Textile Exchange is cracking down on biodiversity loss with a new benchmark for the fashion industry.
At the beginning of 2020, the World Economic Forum’s Global Risk Report named biodiversity loss as one of the top five risks facing society. This echoes a landmark report published last year by the Intergovernmental Science-Policy Platform on Biodiversity and Ecosystems Services that showed humans as a direct link to the 1 million plant and animal species facing extinction, many within decades.
“As an organic cotton farmer, biodiversity is at the heart of everything for me,” said Textile Exchange’s managing director La Rhea Pepper. “It provides benefits that address climate change, such as carbon sequestration, regulation of local climate air quality, and moderates extreme natural events. Additionally, biodiversity plays a key role in other benefits such as pollination, erosion prevention, waste-water treatment, biological control of pests and disease and preventing species extinction. Our sector can do so much that is nature-positive, and I look forward to seeing the first benchmark results.”
The biodiversity tool launched Wednesday fits into Textile Exchange’s broader five-year Corporate Fiber and Materials Benchmark (CFMB) program while paving the way for its new 2030 Climate+ Vision, marking a goal of 45 percent CO2 emissions reduction strategy from textile fiber and material production by 2030.
The benchmark will go through an initial test phase gathering data to establish a baseline of best practices, so the organizations are calling for participants via the Textile Exchange Biodiversity Benchmark web site. Participating businesses take an initial survey that is open from Dec. 1 to Jan. 31. There is no cost to join, and companies that are already members of the CFMB program can access the survey via their existing company portal.
“The decisions we make now — as companies, individuals and as a society — will determine how we survive and if we thrive,” said Conservation International’s senior adviser on resilient supply chains, Dr. Helen Crowley. “We need to have the very best information and guidance to take the right decisions and rapid actions. Textile Exchange with this new biodiversity benchmark continues to catalyze and guide the sector toward the outcomes we all need.”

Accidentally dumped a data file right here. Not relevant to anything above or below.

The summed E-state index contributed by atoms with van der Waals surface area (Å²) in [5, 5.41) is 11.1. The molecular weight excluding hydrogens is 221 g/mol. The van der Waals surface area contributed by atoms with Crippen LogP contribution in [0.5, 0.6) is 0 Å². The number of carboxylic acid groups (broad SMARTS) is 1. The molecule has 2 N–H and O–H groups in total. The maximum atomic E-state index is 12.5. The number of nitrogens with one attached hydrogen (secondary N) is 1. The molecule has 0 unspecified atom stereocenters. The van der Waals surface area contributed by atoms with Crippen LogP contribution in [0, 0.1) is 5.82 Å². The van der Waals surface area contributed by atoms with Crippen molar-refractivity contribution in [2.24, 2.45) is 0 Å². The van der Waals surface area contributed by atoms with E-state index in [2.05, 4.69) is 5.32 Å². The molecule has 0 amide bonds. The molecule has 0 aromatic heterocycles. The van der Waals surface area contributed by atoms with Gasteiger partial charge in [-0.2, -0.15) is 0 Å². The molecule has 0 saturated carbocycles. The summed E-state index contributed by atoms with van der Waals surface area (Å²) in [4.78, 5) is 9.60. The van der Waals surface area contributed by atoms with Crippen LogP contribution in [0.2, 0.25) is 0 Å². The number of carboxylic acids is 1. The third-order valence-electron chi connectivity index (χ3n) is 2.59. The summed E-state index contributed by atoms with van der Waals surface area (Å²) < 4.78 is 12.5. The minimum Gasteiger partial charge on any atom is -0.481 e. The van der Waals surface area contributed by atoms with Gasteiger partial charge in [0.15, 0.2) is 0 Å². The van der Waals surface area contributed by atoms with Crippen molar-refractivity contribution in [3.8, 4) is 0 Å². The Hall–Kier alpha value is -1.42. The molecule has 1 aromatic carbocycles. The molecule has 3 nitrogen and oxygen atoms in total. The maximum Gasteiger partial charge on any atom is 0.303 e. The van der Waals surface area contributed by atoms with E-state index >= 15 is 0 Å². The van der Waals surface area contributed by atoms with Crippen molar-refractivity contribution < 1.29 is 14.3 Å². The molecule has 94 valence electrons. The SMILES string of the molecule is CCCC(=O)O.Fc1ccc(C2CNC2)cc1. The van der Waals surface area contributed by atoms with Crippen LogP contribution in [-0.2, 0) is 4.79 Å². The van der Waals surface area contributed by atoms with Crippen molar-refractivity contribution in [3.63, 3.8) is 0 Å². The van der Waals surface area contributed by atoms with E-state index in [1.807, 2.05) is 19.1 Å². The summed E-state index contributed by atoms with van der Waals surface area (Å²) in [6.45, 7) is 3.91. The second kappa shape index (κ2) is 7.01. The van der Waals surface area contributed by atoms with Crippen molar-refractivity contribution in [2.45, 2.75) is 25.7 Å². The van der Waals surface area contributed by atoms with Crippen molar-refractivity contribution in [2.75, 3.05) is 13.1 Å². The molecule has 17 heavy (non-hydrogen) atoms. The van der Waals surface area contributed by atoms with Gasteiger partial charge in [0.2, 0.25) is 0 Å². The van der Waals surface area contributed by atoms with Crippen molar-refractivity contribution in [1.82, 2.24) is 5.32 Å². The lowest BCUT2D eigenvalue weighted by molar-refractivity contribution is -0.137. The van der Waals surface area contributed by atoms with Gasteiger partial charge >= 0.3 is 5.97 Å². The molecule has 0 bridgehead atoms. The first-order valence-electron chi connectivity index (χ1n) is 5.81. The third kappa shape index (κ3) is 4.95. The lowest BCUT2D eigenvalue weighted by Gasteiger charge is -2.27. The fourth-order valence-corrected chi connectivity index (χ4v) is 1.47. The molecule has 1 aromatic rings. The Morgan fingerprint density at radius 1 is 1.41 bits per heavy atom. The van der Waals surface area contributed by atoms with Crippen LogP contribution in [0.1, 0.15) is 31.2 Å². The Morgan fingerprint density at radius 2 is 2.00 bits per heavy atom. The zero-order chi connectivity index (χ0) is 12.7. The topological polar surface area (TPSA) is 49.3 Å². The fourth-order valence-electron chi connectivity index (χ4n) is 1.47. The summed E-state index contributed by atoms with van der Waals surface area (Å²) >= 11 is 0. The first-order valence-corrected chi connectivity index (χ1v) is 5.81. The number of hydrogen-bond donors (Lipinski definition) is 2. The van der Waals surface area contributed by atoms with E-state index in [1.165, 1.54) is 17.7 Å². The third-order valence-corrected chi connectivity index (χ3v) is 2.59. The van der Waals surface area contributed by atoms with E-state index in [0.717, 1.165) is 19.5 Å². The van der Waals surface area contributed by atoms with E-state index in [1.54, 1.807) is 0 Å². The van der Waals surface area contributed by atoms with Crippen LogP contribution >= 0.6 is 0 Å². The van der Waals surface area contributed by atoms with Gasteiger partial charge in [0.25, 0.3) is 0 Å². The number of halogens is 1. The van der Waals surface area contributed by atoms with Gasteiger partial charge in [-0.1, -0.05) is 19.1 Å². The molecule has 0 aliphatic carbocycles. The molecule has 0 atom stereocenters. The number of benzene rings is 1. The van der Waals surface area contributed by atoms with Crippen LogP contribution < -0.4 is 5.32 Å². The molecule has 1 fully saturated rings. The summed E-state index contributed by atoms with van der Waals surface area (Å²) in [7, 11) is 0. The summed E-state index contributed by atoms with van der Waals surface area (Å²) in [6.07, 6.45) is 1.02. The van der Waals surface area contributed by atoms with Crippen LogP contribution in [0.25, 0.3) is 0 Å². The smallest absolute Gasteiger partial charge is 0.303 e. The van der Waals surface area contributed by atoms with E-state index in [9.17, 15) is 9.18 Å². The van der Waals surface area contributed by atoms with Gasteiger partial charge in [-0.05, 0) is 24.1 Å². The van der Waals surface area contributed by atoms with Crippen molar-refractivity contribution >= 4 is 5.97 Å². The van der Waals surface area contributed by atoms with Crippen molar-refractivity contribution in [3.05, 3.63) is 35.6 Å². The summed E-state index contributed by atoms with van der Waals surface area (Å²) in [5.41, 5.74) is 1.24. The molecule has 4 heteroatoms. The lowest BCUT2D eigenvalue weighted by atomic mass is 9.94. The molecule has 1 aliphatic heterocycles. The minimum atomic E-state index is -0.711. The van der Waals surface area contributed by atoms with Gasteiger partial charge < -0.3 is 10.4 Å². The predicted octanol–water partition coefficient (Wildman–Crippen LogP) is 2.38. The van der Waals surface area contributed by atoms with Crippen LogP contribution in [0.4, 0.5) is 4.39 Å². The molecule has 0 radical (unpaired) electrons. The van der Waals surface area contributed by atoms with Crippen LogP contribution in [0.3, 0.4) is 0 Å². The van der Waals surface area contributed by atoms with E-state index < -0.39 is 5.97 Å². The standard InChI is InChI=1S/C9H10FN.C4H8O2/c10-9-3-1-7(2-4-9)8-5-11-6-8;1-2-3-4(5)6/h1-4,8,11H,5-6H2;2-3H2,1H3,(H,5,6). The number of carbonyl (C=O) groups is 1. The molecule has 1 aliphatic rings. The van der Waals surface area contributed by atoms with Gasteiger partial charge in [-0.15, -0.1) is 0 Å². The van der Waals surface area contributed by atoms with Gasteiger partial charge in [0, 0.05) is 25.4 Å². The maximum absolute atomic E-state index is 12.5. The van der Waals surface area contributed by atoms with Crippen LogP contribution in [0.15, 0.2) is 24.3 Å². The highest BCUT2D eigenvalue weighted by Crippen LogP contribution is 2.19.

Textile Exchange partnered with U.K.-based eco-consultancy The Biodiversity Consultancy and environmental nonprofit Conservation International, and engaged more than 30 biodiversity experts, NGOs and representatives from across the fashion and textile industry in the benchmark’s development. Funding was provided by bio-based materials provider Sappi.
Once fully operational, the tool should help business leaders understand their impacts and dependencies on nature, while benchmarking progress.
In an earlier interview, Pepper spoke about the importance of standards in ramping up sustainability progress. Over the course of a year, Textile Exchange doubled its membership from 210 to 425 members and gained further visibility for its standards (like the Organic Content Standard and fastest-growing Global Recycled Standard) partnering with Amazon for its sustainable shopping program.
The biodiversity benchmark is modeled similarly to the preferred fiber benchmark, which is already seeing strides in preferred fiber uptake.
Last year, Textile Exchange’s publicly available CFMB counted 173 participating companies, including Gucci and H&M Group, among others. This year, the CFMB has grown to include manufacturers and textile companies — 20 of which signed on shortly after. Now, nearly 40 percent of reporting participants’ main material use comes from preferred fiber sources, like renewable cotton and recycled synthetics.
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